a demonstration approach was best.

Two families were selected as cooperators;
one whose home needed remodeling and another
who was planning a new home. These families
were the Wylie Dunns and the Jessie Proctors.
The needs of the families were discussed. Both
agreed that they would follow plans prepared by
the Extension Service. They also agreed that the
Home Demonstration Agent could use their homes
later as demonstration homes.

Each of these projects was completed in 1959.
Both families followed the recommended plans.
In each case, the family was pleased with the

Many home demonstration women and others
throughout Marion County have visited these
homes. The result is that interest has developed
in better housing. To satisfy this interest, a two
day housing clinic is planned for 1960.

Marion County is not unique in its rural
housing problems-nor need it be unique in the
approach to solving these problems. What has
been done to better housing in Marion County is
possible in all areas of the state. Leadership,
planning and cooperation can do the job.

Here is a modern farm
home built from plans sup-
plied by the Florida Agri-
cultural Extension Service
plan service. Such modern
housing improves the com-
munities in which they are


For Better Homes

Cooperation and training were the keynotes
in a joint effort by two governmental agencies in
Florida last year. The problem-poor housing in
some of our rural areas.

Many individuals and groups are interested in
getting better housing in rural Florida. The peo-
ple most concerned-those who occupy the below-
standard houses-often cannot do much about it
without help. Just as slums are associated with
low income urban dwellers, poor housing is asso-
ciated with low income rural people.

The governmental agencies-the Agricultural
Extension Service, and the Farmers' Home Ad-
ministration-are vitally interested in this prob-
lem. Both have active programs to help the rural
farm family improve their home and surround-

During 1959, these two agencies cooperated in
a series of three training meetings. Seventy-five
county personnel from both agencies received
training in home planning and home beautifica-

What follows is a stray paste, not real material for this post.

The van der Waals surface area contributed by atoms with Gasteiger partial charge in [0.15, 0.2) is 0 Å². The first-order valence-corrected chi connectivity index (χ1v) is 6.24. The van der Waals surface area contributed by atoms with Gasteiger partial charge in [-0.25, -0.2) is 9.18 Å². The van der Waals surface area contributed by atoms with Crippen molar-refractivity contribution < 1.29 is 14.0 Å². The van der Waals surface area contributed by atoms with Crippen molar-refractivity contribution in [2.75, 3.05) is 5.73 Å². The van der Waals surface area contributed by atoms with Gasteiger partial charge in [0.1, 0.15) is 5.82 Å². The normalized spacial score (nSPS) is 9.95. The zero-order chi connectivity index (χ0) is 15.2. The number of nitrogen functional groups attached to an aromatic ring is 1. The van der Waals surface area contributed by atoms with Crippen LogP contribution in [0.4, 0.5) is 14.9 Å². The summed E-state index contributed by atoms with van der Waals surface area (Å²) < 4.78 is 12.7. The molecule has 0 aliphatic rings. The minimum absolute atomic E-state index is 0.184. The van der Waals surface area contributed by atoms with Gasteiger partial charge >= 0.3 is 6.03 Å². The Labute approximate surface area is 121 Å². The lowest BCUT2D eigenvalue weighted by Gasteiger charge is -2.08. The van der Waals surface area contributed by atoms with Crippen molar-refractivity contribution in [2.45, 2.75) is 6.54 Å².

tion. Instructors were members of the Agricul-
tural Engineering, Home Economics, and Orna-
mental Horticulture staffs of the Agricultural
Extension Service.

As a result of this specialized training, the
county personnel will be better prepared to help
families with their home problems. It will give
them confidence to encourage these families arid
offer assistance. The result should be better
homes and happier families in Florida's country-


Extension Lends A Helping Hand
Florida Home Demonstration works with low must plan. They must also exerci ill we
income groups as well as others. The two groups keep from spending for some in
given special attention this past year were the family plan. The home agent poid out t at
Seminole Indians and migratory farm families, one way to avoid this temptation wa to put a ay
A home demonstration agent works with the the money for the house, car, f rniture
Seminole Indians on three of the four reservations utilities out of handy reach until st
in South Florida. Regular county home demon- month.
station agents do the work with the families of Similar family finance programs are planned
migratory farm workers. for each new group of home loan families.
It takes good management to pay for a new
house and its upkeep. So, the Indian agent puts a Migrant Workers
high priority on money management education in In Manatee County some migrant workers and
working with Seminole Indians. These people are others live in substandard homes. Extension co-
developing their first housing project at Dania operates with the County Planning Board and
Reservation. Health Department in working on this problem.
A meeting was held to explain money manage- This year a County Health Council was formed
ment principles to the families whose home loans of doctors and representatives of various civic
had been approved. The home agent, the tribal organizations.
council chairman, the agency credit officer, and The Health Council worked to correct prob-
the agency superintendent made the arrange- lems of the migrant workers. Work was also done
ments. The council chairman contacted the fami- td make the county's public areas more beautiful.
lies. He invited both husbands and wives to at- One 4-H club landscaped their community park
tend and also served as interpreter, and built a barbecue pit there. Another 4-H club
The home agent gave an illustrated talk on planted a tree in the entrance park of Bradenton.
"The Family Weekly Pay Check." The average This is one of the trees that are lighted for the
weekly income among the Seminole Indians is Christmas season.
$55.00 a week. She divided play money totaling The Home Demonstration Council is working
$55.00 to show how expenses could be met. on plans for a wayside park. Help was given to
To buy their new home-and to properly oper- the Garden Club on programs at club meetings.
ate and maintain it-each family saw that they They gave a program for the Builders' Association
on 'What Women Want in Their homes.'
Home demonstration agents have assisted low
income families (migrants and others) with food
nutrition and food conservation in Gadsden, Ma-
rion, Polk, Highlands, Manatee, and Hillsborough
The Dade County home agent was asked to
-! assist with some homemaking instruction for mi-
grant youngsters again this year. The major part
of this work dealt with foods and nutrition. The
use of more milk is felt to be the greatest diet
need of this group. Since they are a low income
group the preparation and use of dry milk served
S.. as a starting point.

.. :Members of the Seminole tribe are happy in a
new home. Many Seminoles are leaving the chick-